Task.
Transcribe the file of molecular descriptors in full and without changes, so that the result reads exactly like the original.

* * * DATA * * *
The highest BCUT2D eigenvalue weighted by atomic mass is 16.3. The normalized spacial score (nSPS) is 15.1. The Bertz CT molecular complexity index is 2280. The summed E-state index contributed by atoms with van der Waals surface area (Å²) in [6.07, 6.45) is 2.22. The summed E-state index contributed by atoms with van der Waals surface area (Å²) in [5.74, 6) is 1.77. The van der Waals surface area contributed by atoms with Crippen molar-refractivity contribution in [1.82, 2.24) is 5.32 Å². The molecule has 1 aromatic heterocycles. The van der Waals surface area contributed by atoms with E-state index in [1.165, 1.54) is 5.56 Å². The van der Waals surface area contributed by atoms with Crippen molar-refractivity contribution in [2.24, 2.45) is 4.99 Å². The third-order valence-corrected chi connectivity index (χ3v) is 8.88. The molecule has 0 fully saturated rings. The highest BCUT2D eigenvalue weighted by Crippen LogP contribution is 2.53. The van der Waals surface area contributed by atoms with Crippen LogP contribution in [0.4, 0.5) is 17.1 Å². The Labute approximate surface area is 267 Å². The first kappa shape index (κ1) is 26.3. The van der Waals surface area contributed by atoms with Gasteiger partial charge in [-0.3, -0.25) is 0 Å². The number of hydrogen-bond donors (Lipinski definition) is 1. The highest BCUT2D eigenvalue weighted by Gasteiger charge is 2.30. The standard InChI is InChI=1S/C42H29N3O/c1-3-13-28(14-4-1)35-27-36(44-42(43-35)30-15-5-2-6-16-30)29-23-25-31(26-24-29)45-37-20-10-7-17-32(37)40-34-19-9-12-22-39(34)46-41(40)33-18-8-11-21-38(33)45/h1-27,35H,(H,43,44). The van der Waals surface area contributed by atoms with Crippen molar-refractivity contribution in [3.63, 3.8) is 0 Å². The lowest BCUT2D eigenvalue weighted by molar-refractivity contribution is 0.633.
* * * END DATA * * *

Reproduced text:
The highest BCUT2D eigenvalue weighted by atomic mass is 16.3. The normalized spacial score (nSPS) is 15.1. The Bertz CT molecular complexity index is 2280. The summed E-state index contributed by atoms with van der Waals surface area (Å²) in [6.07, 6.45) is 2.22. The summed E-state index contributed by atoms with van der Waals surface area (Å²) in [5.74, 6) is 1.77. The van der Waals surface area contributed by atoms with Crippen molar-refractivity contribution in [1.82, 2.24) is 5.32 Å². The molecule has 1 aromatic heterocycles. The van der Waals surface area contributed by atoms with E-state index in [1.165, 1.54) is 5.56 Å². The van der Waals surface area contributed by atoms with Crippen molar-refractivity contribution in [2.24, 2.45) is 4.99 Å². The third-order valence-corrected chi connectivity index (χ3v) is 8.88. The molecule has 0 fully saturated rings. The highest BCUT2D eigenvalue weighted by Crippen LogP contribution is 2.53. The van der Waals surface area contributed by atoms with Crippen LogP contribution in [0.4, 0.5) is 17.1 Å². The Labute approximate surface area is 267 Å². The first kappa shape index (κ1) is 26.3. The van der Waals surface area contributed by atoms with Gasteiger partial charge in [-0.3, -0.25) is 0 Å². The number of hydrogen-bond donors (Lipinski definition) is 1. The highest BCUT2D eigenvalue weighted by Gasteiger charge is 2.30. The standard InChI is InChI=1S/C42H29N3O/c1-3-13-28(14-4-1)35-27-36(44-42(43-35)30-15-5-2-6-16-30)29-23-25-31(26-24-29)45-37-20-10-7-17-32(37)40-34-19-9-12-22-39(34)46-41(40)33-18-8-11-21-38(33)45/h1-27,35H,(H,43,44). The van der Waals surface area contributed by atoms with Crippen molar-refractivity contribution in [3.63, 3.8) is 0 Å². The lowest BCUT2D eigenvalue weighted by molar-refractivity contribution is 0.633.